Wednesday, May 19, 2010

Icing....what not to do

I have always loved icing. It's my favorite thing. And not that fluffy cool whip stuff, real "lard" icing, with nothing in it, no nuts, no coconut, just plain soft creamy icing.....mmmmmm.....

Growing up a diabetic, icing was hardly ever allowed. Which, you know, makes it even more appealing. Much, much, later in life I have learned that you can allow "bad" things, in moderation. And even after I figured this out I figured out you can just eat what you like - meaning you don't have to eat the cake, you can just eat the icing. So these days, when I want a special dessert, I get the cake with creamy white icing, and I eat the icing and throw out the cake. If I'm lucky I get the corner piece. If I'm really lucky it's a Price Club cake with the giant roses of icing, and I get a corner with a rose. Heaven!

The day of my breast cancer surgery everyone wanted to bring me food. I didn't want any of it, but one thing. I asked my Mom to make me her icing, which is really my favorite. She thought it was odd, but she said ok. After my surgery she handed Brad a small cooler. Inside was a sandwich size container, when I took off the lid there was a full container of yummy creamy white icing. Written in beautiful pink letters across the bed of icing it said "Feel better Soon Jenny!" and it had pink flowers made of icing along the sides. Mom had decorated the icing with more icing. Perfect! I took out a spoon and ate it all and loved every bite.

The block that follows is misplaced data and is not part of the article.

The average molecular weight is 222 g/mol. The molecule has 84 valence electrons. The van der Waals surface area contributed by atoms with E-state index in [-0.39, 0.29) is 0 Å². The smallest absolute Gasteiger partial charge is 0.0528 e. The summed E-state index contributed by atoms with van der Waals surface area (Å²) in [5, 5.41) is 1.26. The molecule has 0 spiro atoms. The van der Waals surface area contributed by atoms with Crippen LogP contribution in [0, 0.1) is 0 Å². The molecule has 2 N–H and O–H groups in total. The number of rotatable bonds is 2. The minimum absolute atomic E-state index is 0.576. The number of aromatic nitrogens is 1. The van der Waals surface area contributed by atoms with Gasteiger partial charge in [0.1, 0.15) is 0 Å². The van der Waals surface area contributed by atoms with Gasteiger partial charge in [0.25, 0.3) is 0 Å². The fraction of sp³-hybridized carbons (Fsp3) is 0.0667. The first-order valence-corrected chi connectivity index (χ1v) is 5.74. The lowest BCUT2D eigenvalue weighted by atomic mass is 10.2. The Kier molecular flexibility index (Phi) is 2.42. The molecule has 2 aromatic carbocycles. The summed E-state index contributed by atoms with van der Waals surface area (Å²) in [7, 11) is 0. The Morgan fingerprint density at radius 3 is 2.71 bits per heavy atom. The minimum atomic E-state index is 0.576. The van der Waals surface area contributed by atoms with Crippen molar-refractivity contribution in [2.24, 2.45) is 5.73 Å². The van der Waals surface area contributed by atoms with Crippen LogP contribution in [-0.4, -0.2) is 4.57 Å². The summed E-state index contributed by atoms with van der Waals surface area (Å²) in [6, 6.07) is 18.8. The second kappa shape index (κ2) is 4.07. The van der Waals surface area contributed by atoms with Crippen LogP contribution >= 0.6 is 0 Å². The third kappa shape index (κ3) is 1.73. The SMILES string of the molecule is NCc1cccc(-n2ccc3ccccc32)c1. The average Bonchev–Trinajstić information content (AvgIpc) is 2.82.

Now, on a normal day this would have been ok, I could have taken extra insulin and life would have gone on, not much different then a Thanksgiving dinner. But this wasn't a normal day. The anesthesiologist had me not take my N's (long acting insulin), which I know now I should never do. The long lasting insulin is my baseline, and keeps me more like a normal human even with no food, so without it my sugar levels were way too high. That evening they kept climbing, 300, 400, 500. I kept taking fast acting insulin 20 units at a time (which is alot of insulin!) and it just kept climbing. I was scared. Brad was scared. We set the clock and got up to test and take more insulin every hour. Finally about 3am my next dose of N's which I had taken at bedtime started working and it finally started to come down. The next day I was more near normal numbers.

I did talk to my doctor about this and he explained to me how important N's are. He made me promise to never not take them again, and furthermore if anyone told me not to take them to make sure either they called him or I called him. He told me the fast acting insulin cannot work fast enough to bring levels down that are consistently that high. They work for food because food is digested, released into your system and then "wear off". But you cannot skip your long acting insulin dosage. Take it late if you have to, but never skip it.

So the lesson is not don't eat icing. Hee Hee. :0) The lesson is - you are responsible for your body, you are responsible for knowing what you are doing and why, and you are responsible for asking questions from your doctors. The doctors were not with us at 3am when my sugar was over 550. Educate yourself, know what to do........your health is your responsibility, no one else's.

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